My new job doesn’t have the best dental insurance. The premiums for two people cost about $76 a month, and has an annual maximum of $1000 per person. That means I’m paying more than $900 a year for the potential of us using up $2000 in benefits. That didn’t seem ideal to me. My previous dental insurance costs only about $40 a month for two people with better coverage. So, I did what I do best: research my options.
Paying out of pocket
Basic exams and cleaning costs about $100 to $300 out of pocket. But, if you need more than just preventative dental care, the costs start adding up. My dental health is not the best. I’ve had a root canal, a few crowns, fillings, and surgery for gum recession. In fact, the root canal is what prompted me to take better care of my finances. So, paying out of pocket would not be the best route for me. But, it’s possible to get some discounts if you can pay upfront.
In-house discount plans
Some dentists offer discount plans that covers 2 exams, x-rays, and cleaning. They usually also include a 15 to 20% discount for all other dental procedures. I called several dental offices near me and asked them if they have any discount plans for people without dental insurance. One of them offered a $498 discount plan for two family members. It covers dental exams and cleaning twice a year, bitewings and x-rays, and most preventives, with a 20% discount for all other procedures.
You can also purchase discount plans on dentalplans.com. For a family of two, most plans cost $200, and provides discounts for most dental procedures. A routine 6 month checkup costs $22, full mouth x-rays $63, bitewings $28, and adult teeth cleaning $49. For two people, a twice a year checkup and cleaning with a full-mouth x-ray and bitewings then will cost $466. Add in the cost of the plan, and this will be $666 (cue ominous music).
Individual dental insurance
You can purchase individual dental insurance. For example, Delta Dental of Michigan offers plans for individuals and family. These plans, however, are expensive and don’t seem to cover much. For my spouse and I, the Delta Dental Graduated Low Plan costs $65 a month, covers all preventives, but only covers 30% and 20% of basic and major services, respectively, for the first year. The annual maximum is only $800 per person. So, we would be paying $780 a year for $1600 of benefits. I’d rather pay for the dental insurance my employer provides.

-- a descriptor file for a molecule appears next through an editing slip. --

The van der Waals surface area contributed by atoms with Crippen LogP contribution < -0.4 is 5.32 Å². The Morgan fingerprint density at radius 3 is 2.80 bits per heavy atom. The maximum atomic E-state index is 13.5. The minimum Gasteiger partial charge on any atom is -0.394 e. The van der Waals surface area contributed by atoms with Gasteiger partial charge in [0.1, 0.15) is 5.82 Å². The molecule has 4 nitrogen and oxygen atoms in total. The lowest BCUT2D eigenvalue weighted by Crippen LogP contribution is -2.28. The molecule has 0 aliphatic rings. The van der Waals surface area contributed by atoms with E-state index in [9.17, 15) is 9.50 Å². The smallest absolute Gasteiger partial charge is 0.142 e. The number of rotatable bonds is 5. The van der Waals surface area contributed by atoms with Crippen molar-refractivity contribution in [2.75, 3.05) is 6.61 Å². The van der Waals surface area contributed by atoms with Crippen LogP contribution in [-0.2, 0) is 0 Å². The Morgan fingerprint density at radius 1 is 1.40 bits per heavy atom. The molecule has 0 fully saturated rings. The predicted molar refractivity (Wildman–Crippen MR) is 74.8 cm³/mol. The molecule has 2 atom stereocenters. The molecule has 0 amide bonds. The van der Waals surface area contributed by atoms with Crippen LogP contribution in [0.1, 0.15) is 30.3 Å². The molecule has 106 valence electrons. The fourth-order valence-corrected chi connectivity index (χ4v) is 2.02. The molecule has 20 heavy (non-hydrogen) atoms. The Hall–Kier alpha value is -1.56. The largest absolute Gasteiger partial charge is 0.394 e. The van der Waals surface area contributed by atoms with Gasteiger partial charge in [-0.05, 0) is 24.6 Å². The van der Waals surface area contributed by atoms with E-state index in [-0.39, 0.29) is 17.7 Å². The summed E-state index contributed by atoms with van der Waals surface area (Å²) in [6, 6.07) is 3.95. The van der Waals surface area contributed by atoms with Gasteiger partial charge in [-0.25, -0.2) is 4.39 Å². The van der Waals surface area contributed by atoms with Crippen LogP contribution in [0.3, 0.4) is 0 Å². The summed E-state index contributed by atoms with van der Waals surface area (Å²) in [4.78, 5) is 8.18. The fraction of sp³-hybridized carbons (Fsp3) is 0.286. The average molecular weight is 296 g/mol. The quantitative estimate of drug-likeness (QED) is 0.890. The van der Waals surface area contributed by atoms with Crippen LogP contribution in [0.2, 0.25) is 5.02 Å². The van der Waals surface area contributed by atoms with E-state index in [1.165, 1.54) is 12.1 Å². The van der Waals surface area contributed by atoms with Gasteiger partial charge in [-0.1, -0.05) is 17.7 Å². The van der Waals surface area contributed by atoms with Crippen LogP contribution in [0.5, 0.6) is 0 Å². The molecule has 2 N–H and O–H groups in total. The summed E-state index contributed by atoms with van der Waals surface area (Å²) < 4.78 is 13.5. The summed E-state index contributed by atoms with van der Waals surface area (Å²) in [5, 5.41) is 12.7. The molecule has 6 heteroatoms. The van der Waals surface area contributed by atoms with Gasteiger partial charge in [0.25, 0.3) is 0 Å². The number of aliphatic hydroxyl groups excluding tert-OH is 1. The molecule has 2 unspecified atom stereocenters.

Delta Dental Patient Direct
One of my coworkers referred me to this plan, but I’m not sure if it’s still valid. The only info I could find is this PDF. It costs $80 per household, and has more than 5400 participating dentists in Michigan, Ohio, and Indiana. The oral exam and adult cleaning costs $80, while x-rays is $36. The total cost for preventives for two people is about $392. However, I don’t think this plan is good for preventives. Instead, it’s something to purchase when you do need something major done as it provides discounts for most major procedures with no waiting period and no limits.
We’re lucky to live in Ann Arbor, close to one of the best dental schools in the nation. You get care from dental students (under supervision), graduate students in specialty training, and the dental faculty that are considered experts in their fields. They also have a community dental center which has a tiered fee structure, if you’re okay with getting care from pre-doctoral dental students. This is a great option for those without dental insurance.
A final option is to go the medical tourism route. We can travel to Mexico and get great dental care at much lower costs than in the US. Of course, you have to factor in the cost of travel and accommodations and you also need to find time to travel. This is an option for us in the future when we retire early.
What we’re doing
We will be buying the in-house discount plan that one of the dentist offers in my neighborhood. It costs $498 for two people, and covers all preventives plus a 20% discount on major services. If we do need something major done, we will shop around and most likely use the dental school. I’m also putting $500 towards our limited-purpose FSA in order to pay for the discount plan. This will also provide a little bit of tax savings as the annual contribution is deducted pre-tax from my paycheck. We’re also contributing to my health savings account (HSA). Finally, if we do need something major done that is not time-sensitive, I will enroll us in the dental insurance during open enrollment if the math works out.
Dental care costs a lot in this country. But, it’s important to take care of your dental health and keep up with your biannual cleaning and exams. It is especially important if you have an autoimmune disorder like mine, which affects your dental health. So, while I would like to skip dental care to save the money, I know how important it is to take care of my teeth and oral health. It will also save you money in the long run as you are likely to catch problems early on before they do much damage. There are many ways to save money on dental care, and hopefully some of the ways I listed above will help you mitigate some of the high costs of taking care of your oral health.